What kind of salary can I expect as a Seamstress and Dressmaker?

Would you like to work in the field of sewing and dressmaking? There are several available career options to consider. As a novice seamstress, you can easily hone your skills through an online certificate program to work your way into the career you desire.

As you begin your career as a seamstress, you may seek employment in an alterations shop. In this position, you would be responsible for altering hemlines, sewing on buttons and embellishments, as well as, repairing torn zippers, just to name a few. Your duties may also require you to re-design clothing to give them an up-to-date appearance or to make adjustments for body size. Alteration positions usually pay $12.00 to $24.00 per hour, depending on your experience and scope of work.

A tailor primarily alters men’s clothing, as opposed to the seamstress who focuses on women’s clothing.  They earn a salary of approximately $29,170 annually, comparable to that of the alterations seamstress.

In the factory setting, sewing machine operators are hired to manufacture clothing, often in an assembly line type fashion. Salaries can range from between $26,250 and $37,090 per year, depending on size of factory.

In addition to alterations, some seamstresses design, fit and create original, custom designs for their clients. They also often own their own business. Dressmakers in this type of setting earn between $32,150 to $50,450 annually, depending on clientele.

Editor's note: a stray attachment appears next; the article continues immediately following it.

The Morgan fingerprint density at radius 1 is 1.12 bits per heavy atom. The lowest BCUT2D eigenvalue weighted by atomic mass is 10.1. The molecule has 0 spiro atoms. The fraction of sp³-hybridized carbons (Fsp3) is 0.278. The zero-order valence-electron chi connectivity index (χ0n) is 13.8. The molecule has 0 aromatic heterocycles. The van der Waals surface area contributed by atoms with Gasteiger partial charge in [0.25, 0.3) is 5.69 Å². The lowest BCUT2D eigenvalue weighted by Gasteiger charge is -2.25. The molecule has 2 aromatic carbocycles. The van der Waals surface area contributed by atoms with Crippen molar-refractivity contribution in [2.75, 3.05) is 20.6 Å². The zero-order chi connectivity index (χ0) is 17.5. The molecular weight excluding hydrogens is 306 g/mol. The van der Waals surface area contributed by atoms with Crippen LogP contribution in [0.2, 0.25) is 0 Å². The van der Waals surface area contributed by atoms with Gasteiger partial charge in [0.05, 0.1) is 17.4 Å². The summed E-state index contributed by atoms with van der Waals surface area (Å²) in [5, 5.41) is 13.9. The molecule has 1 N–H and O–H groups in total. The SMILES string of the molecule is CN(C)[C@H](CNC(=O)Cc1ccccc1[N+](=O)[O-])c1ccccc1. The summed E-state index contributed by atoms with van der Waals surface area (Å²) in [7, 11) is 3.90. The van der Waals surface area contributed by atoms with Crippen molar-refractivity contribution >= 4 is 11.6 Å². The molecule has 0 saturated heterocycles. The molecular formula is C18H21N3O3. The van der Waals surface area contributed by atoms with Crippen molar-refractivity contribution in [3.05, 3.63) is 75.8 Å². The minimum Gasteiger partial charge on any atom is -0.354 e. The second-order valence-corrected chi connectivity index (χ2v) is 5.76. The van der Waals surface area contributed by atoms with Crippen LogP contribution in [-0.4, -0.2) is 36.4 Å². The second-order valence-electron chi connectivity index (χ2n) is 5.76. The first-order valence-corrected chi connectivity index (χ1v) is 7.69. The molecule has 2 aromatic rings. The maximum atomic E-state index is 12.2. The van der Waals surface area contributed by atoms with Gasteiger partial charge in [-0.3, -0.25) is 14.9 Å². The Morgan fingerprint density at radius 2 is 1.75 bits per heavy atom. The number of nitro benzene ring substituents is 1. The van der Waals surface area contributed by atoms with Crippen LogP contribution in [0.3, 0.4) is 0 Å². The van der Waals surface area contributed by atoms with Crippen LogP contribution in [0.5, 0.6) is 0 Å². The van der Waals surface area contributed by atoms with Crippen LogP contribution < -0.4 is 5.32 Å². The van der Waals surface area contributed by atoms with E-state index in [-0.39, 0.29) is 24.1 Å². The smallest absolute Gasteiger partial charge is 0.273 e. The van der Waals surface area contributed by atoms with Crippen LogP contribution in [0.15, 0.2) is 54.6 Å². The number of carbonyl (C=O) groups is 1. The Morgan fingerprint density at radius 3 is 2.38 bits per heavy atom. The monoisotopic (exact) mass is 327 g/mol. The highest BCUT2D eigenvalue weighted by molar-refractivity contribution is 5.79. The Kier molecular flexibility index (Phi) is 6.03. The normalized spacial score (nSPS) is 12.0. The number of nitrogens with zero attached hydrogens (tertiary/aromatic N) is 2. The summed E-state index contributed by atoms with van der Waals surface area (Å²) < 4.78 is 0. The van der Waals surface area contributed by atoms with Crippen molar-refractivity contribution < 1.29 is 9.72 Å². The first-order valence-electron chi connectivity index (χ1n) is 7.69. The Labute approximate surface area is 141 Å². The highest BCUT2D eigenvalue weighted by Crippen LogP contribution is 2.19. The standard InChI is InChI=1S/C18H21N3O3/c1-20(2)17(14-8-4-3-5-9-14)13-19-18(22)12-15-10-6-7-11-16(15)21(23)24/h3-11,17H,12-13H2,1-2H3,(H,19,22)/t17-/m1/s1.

Alteration seamstresses are often needed in bridal boutiques. To ensure the bride the wedding gown of their dreams, alterations are needed to provide the form fitting look of a bridal gown, as all body types are different. The average salary for a bridal shop alteration seamstress is approximately $26,670 annually.

Of course, with additional education, such as, an undergraduate and graduate degree in Fashion Design, your salary can increase exponentially. You can expect to earn $67,420 to upwards of $130,050 or more annually, depending on experience, originality and your clientele.

Other careers in the textile industry include footwear and handbag designers, milliners, jewelry designers or leathersmiths. Within home design, one can specialize as a quilter or upholsterer.

As you begin to apply for job positions, you may be asked to prove your creative and sewing skill abilities. You will, most definitely, want to keep an updated portfolio at the ready. A portfolio will showcase your talents as a seamstress who does alterations or original designs. While in school, you should begin documenting your accomplishments and update your portfolio often.

If you would like to pursue your interest as a seamstress, please see our list of the best Online Schools for Sewing/Dressmaking Programs.